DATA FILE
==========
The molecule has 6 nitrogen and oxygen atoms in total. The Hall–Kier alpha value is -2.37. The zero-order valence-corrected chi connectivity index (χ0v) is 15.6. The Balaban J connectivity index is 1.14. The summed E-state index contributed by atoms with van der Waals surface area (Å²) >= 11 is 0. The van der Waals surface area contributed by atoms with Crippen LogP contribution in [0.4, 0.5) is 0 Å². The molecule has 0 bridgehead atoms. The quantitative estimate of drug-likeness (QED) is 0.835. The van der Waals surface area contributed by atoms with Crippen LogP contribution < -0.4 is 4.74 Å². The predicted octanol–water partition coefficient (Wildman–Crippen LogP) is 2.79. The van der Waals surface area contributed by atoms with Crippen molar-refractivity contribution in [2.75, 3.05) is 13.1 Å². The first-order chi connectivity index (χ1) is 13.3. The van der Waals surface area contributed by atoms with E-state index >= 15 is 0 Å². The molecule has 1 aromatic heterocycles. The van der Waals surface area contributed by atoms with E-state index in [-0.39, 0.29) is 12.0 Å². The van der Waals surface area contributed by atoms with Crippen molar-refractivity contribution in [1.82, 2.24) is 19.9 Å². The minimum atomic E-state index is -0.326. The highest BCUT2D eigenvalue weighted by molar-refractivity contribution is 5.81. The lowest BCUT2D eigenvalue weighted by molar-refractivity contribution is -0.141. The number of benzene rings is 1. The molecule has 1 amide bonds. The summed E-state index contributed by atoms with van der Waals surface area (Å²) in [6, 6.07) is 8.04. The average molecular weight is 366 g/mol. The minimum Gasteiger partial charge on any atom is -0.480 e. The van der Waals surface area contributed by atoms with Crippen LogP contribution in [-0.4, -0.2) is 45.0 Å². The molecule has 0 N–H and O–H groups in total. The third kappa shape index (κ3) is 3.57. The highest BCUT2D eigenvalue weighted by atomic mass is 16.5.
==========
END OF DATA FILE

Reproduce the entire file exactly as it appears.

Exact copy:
The molecule has 6 nitrogen and oxygen atoms in total. The Hall–Kier alpha value is -2.37. The zero-order valence-corrected chi connectivity index (χ0v) is 15.6. The Balaban J connectivity index is 1.14. The summed E-state index contributed by atoms with van der Waals surface area (Å²) >= 11 is 0. The van der Waals surface area contributed by atoms with Crippen LogP contribution in [0.4, 0.5) is 0 Å². The molecule has 0 bridgehead atoms. The quantitative estimate of drug-likeness (QED) is 0.835. The van der Waals surface area contributed by atoms with Crippen LogP contribution < -0.4 is 4.74 Å². The predicted octanol–water partition coefficient (Wildman–Crippen LogP) is 2.79. The van der Waals surface area contributed by atoms with Crippen molar-refractivity contribution in [2.75, 3.05) is 13.1 Å². The first-order chi connectivity index (χ1) is 13.3. The van der Waals surface area contributed by atoms with E-state index >= 15 is 0 Å². The molecule has 1 aromatic heterocycles. The van der Waals surface area contributed by atoms with E-state index in [-0.39, 0.29) is 12.0 Å². The van der Waals surface area contributed by atoms with Crippen molar-refractivity contribution in [1.82, 2.24) is 19.9 Å². The minimum atomic E-state index is -0.326. The highest BCUT2D eigenvalue weighted by molar-refractivity contribution is 5.81. The lowest BCUT2D eigenvalue weighted by molar-refractivity contribution is -0.141. The number of benzene rings is 1. The molecule has 1 amide bonds. The summed E-state index contributed by atoms with van der Waals surface area (Å²) in [6, 6.07) is 8.04. The average molecular weight is 366 g/mol. The minimum Gasteiger partial charge on any atom is -0.480 e. The van der Waals surface area contributed by atoms with Crippen LogP contribution in [-0.4, -0.2) is 45.0 Å². The molecule has 0 N–H and O–H groups in total. The third kappa shape index (κ3) is 3.57. The highest BCUT2D eigenvalue weighted by atomic mass is 16.5.